The Japanese eliminators for the 2019 Champion Carnival continue this coming Sunday with two more bouts to decide the mandatory challengers for the new year. One of those challenges will be in the Minimumweight division, where Takumi Sakae (19-2-1, 13) and Norihito Tanaka (16-7, 9) will battle for mandatory status. In theory they will be challenging Shin Ono, though rumours persist that Ono will vacate before the end of 2018 to fight for a world title.
Of the two men there isn't really a standout favourite. Sakae was a young prodigy who won the Rookie of the Year in 2013 as a 20 year old, but has failed to kick on since then. Tanaka on the other hand is a grizzled veteran who debuted in 2005 and has shared the ring with Kenichi Horikara, Ryoichi Taguchi, Akira Yaegashi, Takashi Kunishige and Tsubasa Koura. They are very different fighters but neither is to be strongly favoured over the other.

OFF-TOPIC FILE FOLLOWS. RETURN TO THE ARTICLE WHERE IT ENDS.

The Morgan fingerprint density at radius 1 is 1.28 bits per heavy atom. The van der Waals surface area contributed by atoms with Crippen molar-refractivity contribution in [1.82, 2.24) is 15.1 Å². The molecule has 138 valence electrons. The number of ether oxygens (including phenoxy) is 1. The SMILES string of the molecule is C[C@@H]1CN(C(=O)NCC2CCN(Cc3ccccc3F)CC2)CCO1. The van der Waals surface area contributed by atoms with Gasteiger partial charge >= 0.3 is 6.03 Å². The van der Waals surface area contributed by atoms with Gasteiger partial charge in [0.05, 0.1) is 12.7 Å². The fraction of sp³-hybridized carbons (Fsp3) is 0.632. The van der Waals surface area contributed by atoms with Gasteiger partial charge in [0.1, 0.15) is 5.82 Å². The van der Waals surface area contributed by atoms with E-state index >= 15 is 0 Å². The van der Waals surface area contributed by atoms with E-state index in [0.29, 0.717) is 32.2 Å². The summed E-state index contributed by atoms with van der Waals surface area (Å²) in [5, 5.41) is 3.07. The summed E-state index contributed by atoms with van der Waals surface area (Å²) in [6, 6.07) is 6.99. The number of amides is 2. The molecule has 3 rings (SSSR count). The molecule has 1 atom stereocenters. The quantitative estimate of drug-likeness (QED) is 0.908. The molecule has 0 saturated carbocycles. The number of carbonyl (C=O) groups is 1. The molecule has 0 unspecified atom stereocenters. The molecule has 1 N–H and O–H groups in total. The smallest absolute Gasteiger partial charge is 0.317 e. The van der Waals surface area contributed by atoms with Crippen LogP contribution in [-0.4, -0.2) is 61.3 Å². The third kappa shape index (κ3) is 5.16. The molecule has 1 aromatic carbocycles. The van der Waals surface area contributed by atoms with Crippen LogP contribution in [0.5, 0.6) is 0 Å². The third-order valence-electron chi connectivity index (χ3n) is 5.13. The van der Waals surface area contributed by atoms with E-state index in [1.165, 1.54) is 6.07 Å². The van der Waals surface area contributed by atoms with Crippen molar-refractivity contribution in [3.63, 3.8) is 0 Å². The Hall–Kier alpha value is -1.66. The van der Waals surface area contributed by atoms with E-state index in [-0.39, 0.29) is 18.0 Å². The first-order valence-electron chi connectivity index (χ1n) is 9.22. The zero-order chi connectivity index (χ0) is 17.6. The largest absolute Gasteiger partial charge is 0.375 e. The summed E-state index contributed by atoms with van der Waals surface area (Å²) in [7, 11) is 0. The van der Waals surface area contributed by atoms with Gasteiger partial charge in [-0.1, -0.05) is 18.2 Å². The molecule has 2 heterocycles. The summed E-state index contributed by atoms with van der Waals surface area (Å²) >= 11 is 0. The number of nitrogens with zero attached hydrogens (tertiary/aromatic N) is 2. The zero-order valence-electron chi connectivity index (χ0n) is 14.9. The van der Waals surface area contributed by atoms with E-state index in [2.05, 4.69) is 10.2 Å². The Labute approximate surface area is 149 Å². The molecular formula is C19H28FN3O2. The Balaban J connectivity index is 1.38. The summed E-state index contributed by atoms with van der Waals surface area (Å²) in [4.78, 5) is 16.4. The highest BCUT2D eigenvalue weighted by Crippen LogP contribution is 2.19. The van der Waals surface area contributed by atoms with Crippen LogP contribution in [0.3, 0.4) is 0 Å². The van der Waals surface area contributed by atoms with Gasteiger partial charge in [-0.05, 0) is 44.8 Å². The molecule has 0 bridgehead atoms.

At 25 years old Sakae is likely edging towards his physical peak and if we're being honest he's had a genuine interesting career. As mentioned he won the Rookie of the Year back in 2013, just over 2 years after his debut, but failed to really use that as a launch pad. His 2014 was a relative waste of a year and in 2015 he claimed his first title, the IBF Youth Light Flyweight title, whilst also making his international debut. In 2016 he would lose a Japanese title fight to Tatsuya Fukuhara, before fighting to a technical draw with Lito Dante and ending the year with a loss to Ryoki Hirai in a Japanese title eliminator. In the space of just 12 months Sakae's record had gone from 13-0 (8) to 14-2-1 (9) and he had rebuilding to do.
Sadly Sakae's rebuilding has seen him stopping 4 very limited opponents and then taking a decision win, last time out, against Akihiro Toya. The only win of note is the one over Toya, which was a close decision, and strangely Toya's next fight will be a Japanese title fight in November.